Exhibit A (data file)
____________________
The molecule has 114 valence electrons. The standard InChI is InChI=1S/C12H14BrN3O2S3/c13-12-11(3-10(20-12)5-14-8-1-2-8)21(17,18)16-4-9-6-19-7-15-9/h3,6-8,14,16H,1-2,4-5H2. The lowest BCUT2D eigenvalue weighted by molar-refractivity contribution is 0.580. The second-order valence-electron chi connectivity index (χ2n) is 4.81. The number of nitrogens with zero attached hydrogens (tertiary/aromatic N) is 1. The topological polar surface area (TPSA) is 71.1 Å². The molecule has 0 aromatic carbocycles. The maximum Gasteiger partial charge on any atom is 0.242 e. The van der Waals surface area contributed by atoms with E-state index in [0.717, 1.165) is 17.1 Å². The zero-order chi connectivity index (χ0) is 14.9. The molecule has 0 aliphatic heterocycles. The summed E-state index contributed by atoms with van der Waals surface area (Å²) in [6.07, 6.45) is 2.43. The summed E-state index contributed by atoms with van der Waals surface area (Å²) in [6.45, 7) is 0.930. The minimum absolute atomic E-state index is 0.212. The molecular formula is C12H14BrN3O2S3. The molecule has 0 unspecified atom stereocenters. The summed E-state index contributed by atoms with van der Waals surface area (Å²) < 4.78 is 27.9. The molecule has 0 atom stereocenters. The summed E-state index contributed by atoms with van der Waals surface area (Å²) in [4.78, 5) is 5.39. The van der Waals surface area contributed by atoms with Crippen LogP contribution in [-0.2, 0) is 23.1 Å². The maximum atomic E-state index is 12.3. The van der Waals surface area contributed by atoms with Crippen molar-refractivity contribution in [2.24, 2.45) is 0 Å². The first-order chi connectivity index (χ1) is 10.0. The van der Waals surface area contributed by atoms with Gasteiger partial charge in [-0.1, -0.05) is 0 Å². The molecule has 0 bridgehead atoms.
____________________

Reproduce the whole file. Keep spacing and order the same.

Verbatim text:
The molecule has 114 valence electrons. The standard InChI is InChI=1S/C12H14BrN3O2S3/c13-12-11(3-10(20-12)5-14-8-1-2-8)21(17,18)16-4-9-6-19-7-15-9/h3,6-8,14,16H,1-2,4-5H2. The lowest BCUT2D eigenvalue weighted by molar-refractivity contribution is 0.580. The second-order valence-electron chi connectivity index (χ2n) is 4.81. The number of nitrogens with zero attached hydrogens (tertiary/aromatic N) is 1. The topological polar surface area (TPSA) is 71.1 Å². The molecule has 0 aromatic carbocycles. The maximum Gasteiger partial charge on any atom is 0.242 e. The van der Waals surface area contributed by atoms with E-state index in [0.717, 1.165) is 17.1 Å². The zero-order chi connectivity index (χ0) is 14.9. The molecule has 0 aliphatic heterocycles. The summed E-state index contributed by atoms with van der Waals surface area (Å²) in [6.07, 6.45) is 2.43. The summed E-state index contributed by atoms with van der Waals surface area (Å²) in [6.45, 7) is 0.930. The minimum absolute atomic E-state index is 0.212. The molecular formula is C12H14BrN3O2S3. The molecule has 0 unspecified atom stereocenters. The summed E-state index contributed by atoms with van der Waals surface area (Å²) < 4.78 is 27.9. The molecule has 0 atom stereocenters. The summed E-state index contributed by atoms with van der Waals surface area (Å²) in [4.78, 5) is 5.39. The van der Waals surface area contributed by atoms with Crippen LogP contribution in [-0.2, 0) is 23.1 Å². The maximum atomic E-state index is 12.3. The van der Waals surface area contributed by atoms with Crippen molar-refractivity contribution in [2.24, 2.45) is 0 Å². The first-order chi connectivity index (χ1) is 10.0. The van der Waals surface area contributed by atoms with Gasteiger partial charge in [-0.1, -0.05) is 0 Å². The molecule has 0 bridgehead atoms.